Tag Archives: photographs

Reading Photographs

When I teach courses in lifewriting, I always start with an exercise on photographs because they are the most common resource, and almost everyone has at least one picture. Photographs reveal a vast variety of information. We can see with our own eyes the measurable physical attributes (height, weight, age, shape) of a person, as well as make note of the posture and positioning of the subject in relation to others and to things. We can see what people have. My sister has a lovely pin that is a family heirloom, although we did not know its exact origins. A few years ago, I was sorting through photographs for my work, and—because my sister had worn the pin just recently—I recognized it at the throat of our great-grandmother. I excitedly showed the portrait to my sister, who paused for a moment and said “well, that explains why it never sits right—I’ve been wearing it wrong.”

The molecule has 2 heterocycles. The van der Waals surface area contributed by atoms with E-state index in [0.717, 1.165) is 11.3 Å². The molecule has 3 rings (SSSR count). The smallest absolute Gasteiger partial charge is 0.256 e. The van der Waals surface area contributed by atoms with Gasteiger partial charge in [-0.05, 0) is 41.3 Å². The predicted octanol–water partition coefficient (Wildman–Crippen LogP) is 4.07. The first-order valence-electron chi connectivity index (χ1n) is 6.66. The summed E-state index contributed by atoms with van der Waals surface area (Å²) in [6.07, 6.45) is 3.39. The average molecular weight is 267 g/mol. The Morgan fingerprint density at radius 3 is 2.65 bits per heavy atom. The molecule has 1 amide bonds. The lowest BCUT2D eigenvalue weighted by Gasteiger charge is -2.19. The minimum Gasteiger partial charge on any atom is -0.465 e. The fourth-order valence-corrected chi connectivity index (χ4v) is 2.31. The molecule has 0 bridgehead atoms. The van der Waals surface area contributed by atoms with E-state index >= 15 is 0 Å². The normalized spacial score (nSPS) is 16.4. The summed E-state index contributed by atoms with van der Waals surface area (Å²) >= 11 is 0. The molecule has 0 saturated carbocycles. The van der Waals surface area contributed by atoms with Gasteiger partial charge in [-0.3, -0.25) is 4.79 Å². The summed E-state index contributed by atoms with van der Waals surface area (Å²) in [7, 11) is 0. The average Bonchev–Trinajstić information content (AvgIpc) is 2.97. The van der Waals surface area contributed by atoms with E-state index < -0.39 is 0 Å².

Look through albums and boxes full of photographs. People always say that a picture is worth a thousand words, but really, a picture provokes a thousand words. Here are a few tips to help you read and interpret photographs:

  • Notice the captions—dates, places, names, quips, nicknames
  • How do people relate to each other—detached, affectionate
  • How do people relate to the camera—confident, self-conscious
  • Who stands next to whom
  • Is the picture a formal studio portrait or a casual family snapshot
  • What are people wearing—overalls, suits, gowns, aprons
  • What are people doing—posing, working, playing
  • What else is in the picture—pets, cars, furniture, machinery, landscapes

Notice all of those things. And then, think about what they mean. Some of these considerations are very revealing for a researcher. Maybe you’ll see that in group pictures, one person stands a little apart from the rest, or that two people are always standing together in the group. It’s possible that you have the luxury of someone with whom you can sort through the pictures and ask questions—who is this? when was this taken? where was this taken?—or that you’re on your own with all your questions. If you give a photograph a little time, it can tell you things you didn’t know, if you let it, if you ask it.

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Filed under On Biography, On Thinking, On Writing